The supports from the Ministry of Science and Technology, Taiwan (Contract No. MOST 110-2113-M-009-007-MY2 and MOST 111-2628-M-A49-007) are gratefully acknowledged.


We also thank the support from the Yushan Young Scholar Program, Ministry of Education, Taiwan.

Conflict of interest

The authors declare that the research was conducted in the absence of any commercial or financial relationships that could be construed as a potential conflict of interest.

Publisher’s note

All claims expressed in this article are solely those of the authors and do not necessarily represent those of their affiliated organizations, or those of the publisher, the editors and the reviewers. Any product that may be evaluated in this article, or claim that may be made by its manufacturer, is not guaranteed or endorsed by the publisher.

Supplementary material

The Supplementary Material for this article can be found online at:


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Keywords: carbon dioxide reduction, single atom catalyst, carbon monoxide, flow cell, industrial criteria

Citation: Lu Y-H, Tsai H-J, Huang W-Y, Lee T-J, Lin Z-Y, Hsu S-H and Hung S-F (2022) A nitrogen-doped graphene-supported nickel-single-atom catalyst in the flow cell meets the industrial criteria of carbon dioxide reduction reaction to carbon monoxide. Front. Catal. 2:915971. doi: 10.3389/fctls.2022.915971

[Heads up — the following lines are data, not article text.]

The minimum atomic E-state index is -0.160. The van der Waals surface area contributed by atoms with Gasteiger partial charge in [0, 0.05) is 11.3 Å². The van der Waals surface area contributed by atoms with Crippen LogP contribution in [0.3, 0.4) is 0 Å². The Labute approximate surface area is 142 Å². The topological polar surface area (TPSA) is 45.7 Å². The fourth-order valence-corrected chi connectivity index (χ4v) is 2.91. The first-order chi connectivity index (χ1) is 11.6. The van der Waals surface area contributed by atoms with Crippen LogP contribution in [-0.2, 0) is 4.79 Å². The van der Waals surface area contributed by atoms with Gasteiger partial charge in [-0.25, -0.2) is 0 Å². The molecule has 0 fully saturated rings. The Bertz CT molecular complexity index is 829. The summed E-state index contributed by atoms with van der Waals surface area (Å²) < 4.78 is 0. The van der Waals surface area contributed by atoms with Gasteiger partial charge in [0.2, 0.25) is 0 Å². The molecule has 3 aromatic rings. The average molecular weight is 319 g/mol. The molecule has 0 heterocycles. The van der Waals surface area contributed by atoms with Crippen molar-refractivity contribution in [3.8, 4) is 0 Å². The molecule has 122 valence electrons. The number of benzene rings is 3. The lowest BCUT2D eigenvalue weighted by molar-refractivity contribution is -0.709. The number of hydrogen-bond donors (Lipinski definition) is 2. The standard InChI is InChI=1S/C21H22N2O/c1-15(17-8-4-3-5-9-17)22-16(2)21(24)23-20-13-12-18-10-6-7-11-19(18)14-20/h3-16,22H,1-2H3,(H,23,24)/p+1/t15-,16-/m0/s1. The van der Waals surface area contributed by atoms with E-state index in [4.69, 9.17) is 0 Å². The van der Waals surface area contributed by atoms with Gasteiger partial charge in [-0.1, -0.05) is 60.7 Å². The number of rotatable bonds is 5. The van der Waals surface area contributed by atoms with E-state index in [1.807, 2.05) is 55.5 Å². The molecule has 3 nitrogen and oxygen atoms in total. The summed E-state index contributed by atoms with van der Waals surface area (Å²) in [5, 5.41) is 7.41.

Received: 08 April 2022; Accepted: 03 August 2022;
Published: 30 August 2022.

Edited by:

Fang-Xing Xiao, Fuzhou University, China

Reviewed by:

Hyung Chul Ham, Inha University, South Korea
Michele Melchionna, University of Trieste, Italy

Copyright © 2022 Lu, Tsai, Huang, Lee, Lin, Hsu and Hung. This is an open-access article distributed under the terms of the Creative Commons Attribution License (CC BY). The use, distribution or reproduction in other forums is permitted, provided the original author(s) and the copyright owner(s) are credited and that the original publication in this journal is cited, in accordance with accepted academic practice. No use, distribution or reproduction is permitted which does not comply with these terms.

*Correspondence: Shao-Hui Hsu,; Sung-Fu Hung,

These authors have contributed equally to this work